Association of Higher Civil and Public Servants

                                   

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FAQs

 

What happens if I have not worked my full 40 years?

You may want to retire at some stage before age 65. If so, you could find that you have not ‘clocked up’ the 40 years superannuated service you need to receive the maximum benefit provided by the Superannuation Scheme. The AVC Scheme provides a convenient way to help supplement the shortfall in pension and tax free lump sum benefits provided by the Superannuation Scheme.
 


Can I fund for additional Pension and Tax Free Lump sum if I’ve worked 40 years?

For those who have more than 40 years service, you may be surprised to learn that you could have substantial additional scope to fund for a higher pension in retirement, while attracting the generous tax relief available. This is subject to revenue limits.


Furthermore, those who have worked beyond their normal retirement date it may be possible to use an AVC plan to fund for an extra tax free lump sum subject to the Revenue’s maximum limits. For example: 42 years service at 62 equates to additional scope of 6/80’s tax free lump sum, above the 1 ½ max under superannuation limits. (This example assumes a normal retirement age of 60)
 

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What is an Approved Retirement Fund (ARF)?

An Approved Retirement Fund is a special type of investment fund designed specifically for the investment of the proceeds of certain types of pension plans (e.g. AVCs) at retirement. ARFs allow you flexibility in terms of how you use your AVC Investment Account at retirement. You can:

  • Choose from a range of different ARF investment options
  • Draw income from your ARF as and when you need to
  • Withdraw all of your investment in an ARF at any time (subject to Revenue regulations)
  • Use your ARF as part of your inheritance planning.

Income tax is deducted at source from the amount you draw down from your ARF. You can use part or all of your ARF at any time to purchase a pension (subject to Revenue regulations).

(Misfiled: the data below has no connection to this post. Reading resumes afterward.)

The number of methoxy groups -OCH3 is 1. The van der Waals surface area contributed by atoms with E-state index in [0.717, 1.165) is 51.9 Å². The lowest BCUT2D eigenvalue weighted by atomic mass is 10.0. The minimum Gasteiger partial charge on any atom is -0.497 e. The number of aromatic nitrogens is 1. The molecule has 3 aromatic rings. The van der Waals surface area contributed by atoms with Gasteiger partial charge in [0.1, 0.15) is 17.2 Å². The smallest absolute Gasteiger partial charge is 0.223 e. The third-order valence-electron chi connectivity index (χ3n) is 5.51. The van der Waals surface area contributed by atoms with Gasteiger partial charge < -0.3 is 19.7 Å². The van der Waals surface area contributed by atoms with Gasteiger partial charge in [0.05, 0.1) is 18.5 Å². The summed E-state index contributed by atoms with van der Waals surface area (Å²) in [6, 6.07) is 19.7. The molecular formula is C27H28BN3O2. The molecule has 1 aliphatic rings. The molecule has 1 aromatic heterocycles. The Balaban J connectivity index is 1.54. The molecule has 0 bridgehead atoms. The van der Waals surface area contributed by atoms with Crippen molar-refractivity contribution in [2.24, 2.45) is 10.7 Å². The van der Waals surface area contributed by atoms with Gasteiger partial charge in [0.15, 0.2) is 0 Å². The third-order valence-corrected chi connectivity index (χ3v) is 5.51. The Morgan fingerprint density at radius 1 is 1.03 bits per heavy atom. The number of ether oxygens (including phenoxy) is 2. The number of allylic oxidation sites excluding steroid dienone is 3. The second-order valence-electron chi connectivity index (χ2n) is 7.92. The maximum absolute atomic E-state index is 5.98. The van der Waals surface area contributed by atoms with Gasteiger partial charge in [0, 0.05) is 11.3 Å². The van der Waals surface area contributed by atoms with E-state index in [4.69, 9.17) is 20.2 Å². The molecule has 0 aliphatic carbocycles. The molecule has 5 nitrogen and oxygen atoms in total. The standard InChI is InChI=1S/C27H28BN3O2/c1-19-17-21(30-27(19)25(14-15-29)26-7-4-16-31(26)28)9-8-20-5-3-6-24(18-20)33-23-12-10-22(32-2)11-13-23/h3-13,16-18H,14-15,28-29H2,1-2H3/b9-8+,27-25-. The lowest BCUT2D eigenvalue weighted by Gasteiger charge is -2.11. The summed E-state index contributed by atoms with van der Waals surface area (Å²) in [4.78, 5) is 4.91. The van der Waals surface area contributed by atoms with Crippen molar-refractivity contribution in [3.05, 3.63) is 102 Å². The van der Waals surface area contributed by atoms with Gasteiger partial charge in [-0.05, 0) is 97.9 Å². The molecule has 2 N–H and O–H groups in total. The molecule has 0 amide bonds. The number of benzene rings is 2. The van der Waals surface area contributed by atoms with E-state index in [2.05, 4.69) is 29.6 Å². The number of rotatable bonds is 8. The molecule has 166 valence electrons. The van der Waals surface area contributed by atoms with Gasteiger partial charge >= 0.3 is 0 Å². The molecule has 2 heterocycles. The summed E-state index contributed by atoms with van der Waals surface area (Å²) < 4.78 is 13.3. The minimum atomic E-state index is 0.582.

Can I make lump sum contributions to an AVC plan?

In additions to making contributions to your AVC plan on a regular basis through salary you may contribute to your AVC plan by way of:

  • A once off lump sum
  • A series of once off lump sums

Whichever way you choose to contribute to your AVC plan, the amount of any once off lump sum contributions will be restricted by the normal Revenue maximum limits as far as the benefits you may fund for through your AVC plan are concerned.

As far as tax relief is concerned, the normal limits on tax relief apply. In certain circumstances you may be able to spread tax relief on lump sum AVC contributions over more than one tax year (we recommend that you seek the expert advice from your Cornmarket consultant).

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What is the maximum I can contribute to an AVC?

Because of the extremely favorable tax regime applying to your AVC contributions and the growth within your AVC Investment Account, the Revenue has placed two limits on the amount you can contribute to your AVC plan.

  1. Your contributions cannot exceed the estimated amount necessary to provide you with your maximum pension entitlements at retirement age.
  2. In addition, the maximum AVC contribution you may make is limited to an overall contribution of:
     
Age% of salary*
Under 3015%
30 – 3920%
40 – 4925%
50 – 5430%

*The maximum % of salary contributable is dictated by the age you turn in that year i.e. if you turn 40 in April 2007, you can contribute 25% with affect from January 2007.
 

This overall contribution limit is calculated as a % of annual salary and takes into account contributions to the Superannuation, Spouses’ and Children’s and Purchase of Notional Service (PNS) Schemes, your contributions to the AVC Scheme, any previous service you may currently be buying back and any contributions to the AHCPS Group Life Plan (currently 0.65% of salary).